- Boyer – a rewrite-rulebased simplifier combined with a very dumb tautology-checker, which has a three-place IF as the basic logical connective
- Browse – it is essentially a theorem-proving benchmark
- Destructive – benchmarks the ‘destructive’ (hence the name) list utilities. It does this by constructing a tree that is a list of lists and then destructively modifying its elements. This manipulation proceeds by means of a fairly elaborate iterative control structure
- Traverse – tries to measure the performance that can be expected from the abstract data structure systems provided by the various Lisp dialects
- Derivative – performs a simple symbolic derivative in which the data representation is the usual S-expression representation for functions
- Data-Driven Derivative – exactly like DERIV except that functions taking derivatives of specific operators are located on the property list of the operator rather than buried in a piece of code
- Another Data-Driven Derivative – a variant of DDERIV. It optimizes FUNCALL by using a FUNCALL-like function that assumes it is being handed compiled code
- Division by 2 – this benchmark that divides by 2 using lists of n NIL’s
- FFT – a FFT benchmark tests a variety of floating point operations including array references
- Puzzle – solves a search problem that is a block-packing puzzle invented by John Conway
- Triangle – similar in many respects to the Puzzle benchmark, but it does not use any two-dimensional arrays. Therefore it provides a differentiator between one-dimensional and two-dimensional array references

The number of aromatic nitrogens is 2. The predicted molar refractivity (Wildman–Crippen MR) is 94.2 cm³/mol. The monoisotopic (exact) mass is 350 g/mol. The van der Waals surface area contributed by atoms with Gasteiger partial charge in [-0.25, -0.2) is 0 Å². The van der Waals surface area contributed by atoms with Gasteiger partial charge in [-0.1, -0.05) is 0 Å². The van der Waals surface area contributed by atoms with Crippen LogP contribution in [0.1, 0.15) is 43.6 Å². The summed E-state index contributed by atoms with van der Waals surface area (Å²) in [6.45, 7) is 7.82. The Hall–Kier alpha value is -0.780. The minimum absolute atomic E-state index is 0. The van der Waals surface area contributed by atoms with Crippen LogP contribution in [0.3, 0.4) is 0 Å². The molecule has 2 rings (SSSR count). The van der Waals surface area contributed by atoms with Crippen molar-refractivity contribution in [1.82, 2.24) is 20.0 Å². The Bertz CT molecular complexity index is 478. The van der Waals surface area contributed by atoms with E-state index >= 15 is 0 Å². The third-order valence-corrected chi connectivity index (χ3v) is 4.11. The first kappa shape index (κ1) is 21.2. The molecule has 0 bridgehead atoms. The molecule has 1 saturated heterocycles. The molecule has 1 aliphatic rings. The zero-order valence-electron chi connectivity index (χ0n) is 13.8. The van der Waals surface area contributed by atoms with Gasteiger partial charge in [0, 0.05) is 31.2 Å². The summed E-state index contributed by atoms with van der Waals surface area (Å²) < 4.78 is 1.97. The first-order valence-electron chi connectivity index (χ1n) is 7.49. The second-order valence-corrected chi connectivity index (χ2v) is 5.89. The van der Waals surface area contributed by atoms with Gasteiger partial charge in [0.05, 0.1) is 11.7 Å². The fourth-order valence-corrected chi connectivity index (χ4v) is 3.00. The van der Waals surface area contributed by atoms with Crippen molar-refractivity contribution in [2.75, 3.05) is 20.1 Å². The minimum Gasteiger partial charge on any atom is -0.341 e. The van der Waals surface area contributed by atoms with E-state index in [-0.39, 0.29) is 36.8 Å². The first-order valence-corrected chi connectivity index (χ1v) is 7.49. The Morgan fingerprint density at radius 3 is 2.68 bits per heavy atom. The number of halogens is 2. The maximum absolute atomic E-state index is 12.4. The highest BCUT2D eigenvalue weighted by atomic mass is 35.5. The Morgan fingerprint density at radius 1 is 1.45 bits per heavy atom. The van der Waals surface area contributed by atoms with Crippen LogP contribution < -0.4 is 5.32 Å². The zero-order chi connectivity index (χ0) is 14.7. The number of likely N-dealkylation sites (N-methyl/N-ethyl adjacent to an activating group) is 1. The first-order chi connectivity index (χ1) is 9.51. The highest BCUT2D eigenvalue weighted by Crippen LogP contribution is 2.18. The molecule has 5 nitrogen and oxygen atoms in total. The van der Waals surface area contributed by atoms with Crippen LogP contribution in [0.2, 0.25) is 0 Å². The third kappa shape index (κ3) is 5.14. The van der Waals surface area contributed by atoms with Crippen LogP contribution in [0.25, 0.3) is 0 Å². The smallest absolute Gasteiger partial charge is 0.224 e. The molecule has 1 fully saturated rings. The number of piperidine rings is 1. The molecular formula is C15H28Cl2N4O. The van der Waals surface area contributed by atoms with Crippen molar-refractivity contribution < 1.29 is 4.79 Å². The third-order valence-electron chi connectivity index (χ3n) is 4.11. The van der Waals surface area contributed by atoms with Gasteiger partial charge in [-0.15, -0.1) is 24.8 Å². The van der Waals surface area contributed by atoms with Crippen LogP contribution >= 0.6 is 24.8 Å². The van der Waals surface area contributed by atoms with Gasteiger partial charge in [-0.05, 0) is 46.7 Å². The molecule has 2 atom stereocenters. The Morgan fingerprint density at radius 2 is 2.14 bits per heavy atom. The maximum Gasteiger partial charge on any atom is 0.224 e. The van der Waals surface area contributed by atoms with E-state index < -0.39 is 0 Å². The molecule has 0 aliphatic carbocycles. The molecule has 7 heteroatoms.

- File Print – measures the performance of file output. The program checks to see whether there is a file with a certain name (there should not be). Then it creates and opens a new file with that name, prints a test pattern into that file, and then closes it
- File Read – tests file input. It reads the file produced by FPRINT
- Terminal Print – tests terminal output
- Polynomial Manipulation – computes powers of particular polynomials
The book is available under this Creative Commons License.
By Harold Abelson and Gerald Jay Sussman with Julie Sussman (688 pages)
This is a textbook which teaches the principles of computing programming. It is a classic text in computer science, a definite must read.
The book focuses on the main role played by different approaches to dealing with time in computational models.
The material in this book has been the basis of MIT’s entry-level computer science subject since 1980. The authors use the programming language Lisp to educate the reader.
By Mark Watson (170 pages)
The purpose of this book is to provide a quick introduction to Common Lisp and then provide the user with many fun and useful examples for using Common Lisp.
This book may be shared using the Creative Commons “share and share alike, no modifications, no commercial reuse” license.
By Pavel Penev (91 pages)
The book is a set of tutorials and examples. It uses the Common Lisp language and some of the libraries we’ll be using for the examples and tutorials include:
- The hunchentoot web server
- The Restas web framework
- The SEXML library for outputting XML and HTML
- Closure-template for HTML templating
- Postmodern for PostgreSQL access, and cl-reddis as a simple datastore
- Various utilities
This book is released under the Creative Commons Attribution-NonCommercial-ShareAlike 3.0 Unported license (CC BY-NC-SA 3.0).
Useful free-to-read books which are not released under an open source license.